• UMass Alumni: Urgent call for Trustees to vote to Divest from Fossil Fuels on December 9, 2015
    1. Climate Change - Global warming is making the seas rise, the glaciers melt, and wreaking havoc for millions of the poorest people on the planet; 2. Keep Fossil Fuels in the Ground - It is essential that the oil, natural gas, and coal companies leave 80% of the available fossil fuels in the ground to keep the temperature from rising more than 2 degrees Celsius; 3. It is a Moral Responsibility - The UMass Board of Trustees has a moral responsibility to do everything it can do can to ensure that today’s and tomorrow’s University of Massachusetts’ students have a good life on an inhabitable planet as “global temperatures are running far above last year’s, all but guaranteeing that 2015 will be the hottest year in the historical record.” (“2015 Likely to Be Hottest Year on Record,” by Justin Gillis, The New York Times, October 22, 2015) 4. Time to act is NOW - as world leaders will be in Paris in December, while the Board of Trustees are in Lowell, to approve plans to dramatically reduce their nation’s fossil fuel consumption. Since President Meehan has stated that he wants the University of Massachusetts to become one of the top 20 universities in the country, this is a perfect opportunity for the University to be a leader on the most important issue of the 21st Century - Climate Change. Other higher education institutions like Stanford (Coal only) and University of California (Coal and Tar Sands Only) have voted for partial divestment. UMass can show it is a leader, role-model, and world class institution by voting to fully divest of all types of fossil fuels including Coal, Tar Sands, Oil, and Natural Gas from its investments - both direct and indirect (i.e. co-mingled funds).
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    Created by Bryan Moss
  • Ask South Yorkshire Pension Authority to invest ethically and divest from fossil fuels
    Since its formation in 1988, South Yorkshire Pensions Authority has worked hard on behalf of its nearly 140,000 members to provide them with a safe and secure future in retirement. Yet while ever it invests in unethical companies or industries, including fossil fuels and tobacco, the Authority is putting these achievements at great risk, by undermining long-term commitments to maximise pension fund investments and to provide good service to fund members. (The over 300 employers contributing to the Authority's schemes are also at risk, as it is they who will ultimately meet any shortfall in the cost of providing scheme benefits to retired members.) The South Yorkshire Pensions Authority (SYPA) which manages the Local Government Pension Scheme has £259m invested in companies with fossil fuel and fracking connections such as Shell, BP and Glencore, 4.25% of its £6.1bn holdings (as at Mar 2016). It also holds investments in companies which fail to balance their focus on profit with the social and environmental responsibilities expected in the modern day. We believe it is morally indefensible to invest in companies that destroy our climate and so leave to our children a world where life as we know it is unsustainable. And that it is financially irresponsible to invest in such a high risk sector where the experts agree that the assets are currently wildly overstated and where share prices are certain to plummet.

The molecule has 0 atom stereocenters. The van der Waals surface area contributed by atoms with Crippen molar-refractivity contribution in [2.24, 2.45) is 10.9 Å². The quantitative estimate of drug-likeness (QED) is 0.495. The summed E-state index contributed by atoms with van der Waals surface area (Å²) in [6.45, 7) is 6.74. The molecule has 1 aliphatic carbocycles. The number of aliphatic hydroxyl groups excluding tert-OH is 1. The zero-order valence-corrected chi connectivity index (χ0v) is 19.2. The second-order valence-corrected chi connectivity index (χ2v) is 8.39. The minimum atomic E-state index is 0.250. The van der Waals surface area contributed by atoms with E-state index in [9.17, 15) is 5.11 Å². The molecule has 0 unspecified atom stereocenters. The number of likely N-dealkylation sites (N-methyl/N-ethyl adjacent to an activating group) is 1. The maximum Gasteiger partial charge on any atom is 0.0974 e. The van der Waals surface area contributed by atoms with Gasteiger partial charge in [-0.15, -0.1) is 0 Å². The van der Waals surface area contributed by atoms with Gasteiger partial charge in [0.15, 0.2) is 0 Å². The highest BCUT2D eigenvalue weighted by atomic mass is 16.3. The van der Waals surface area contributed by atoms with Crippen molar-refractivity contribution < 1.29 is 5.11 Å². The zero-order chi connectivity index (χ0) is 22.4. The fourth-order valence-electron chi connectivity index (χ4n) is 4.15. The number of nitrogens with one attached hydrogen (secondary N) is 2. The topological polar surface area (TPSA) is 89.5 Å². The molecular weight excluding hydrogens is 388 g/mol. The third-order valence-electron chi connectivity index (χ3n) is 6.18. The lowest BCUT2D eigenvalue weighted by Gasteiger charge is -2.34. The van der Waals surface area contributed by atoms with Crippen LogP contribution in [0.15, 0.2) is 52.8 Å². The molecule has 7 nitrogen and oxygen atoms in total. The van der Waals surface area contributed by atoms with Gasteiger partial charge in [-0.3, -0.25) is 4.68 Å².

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    Created by Janet paske
  • No public money for the Euro-Caspian Mega Pipeline
    Last week, as the European Games begin in Baku, I was detained in Azerbaijan for speaking out against the fossil fuel funded Azeri regime. I was lucky, I was released. There are over 100 people facing years in Azeri jails - activists, journalists, filmmakers, academics and lawyers - anyone who criticises the regime. People like Rasul Jafarov. Rasul is a young, charismatic activist who founded the Sport for Rights campaign. He planned highlight the number of political prisoners in Azerbaijan during the Games, however a few weeks after starting the campaign Rasul himself became a political prisoner. The Euro-Caspian Mega Pipeline will keep the repressive Aliyev regime in power by ensuring that fossil fuel revenues keep flowing to the country's ruling elite. The EBRD's loan to Lukoil will further entrench the Aliyev regime, buying them influence and money and making it making it even harder for those organising for democracy in Azerbaijan. The Euro-Caspian Mega Pipeline is also a disaster for the climate. It will lock Europe into fossil fuels for the next fifty years and pump over 2 billion tonnes of CO2 into the atmosphere. If Europe is to avert the worst impacts of climate change, both at home and elsewhere, we must stop this pipeline. On 22 July the EBRD needs to say no to funding the Euro-Caspian Mega Pipeline and send a signal to the growing resistance along the route of the pipeline that the era of fossil fuels is coming to an end.
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    Created by Emma Hughes
  • Keep Atimonan Coal-Free!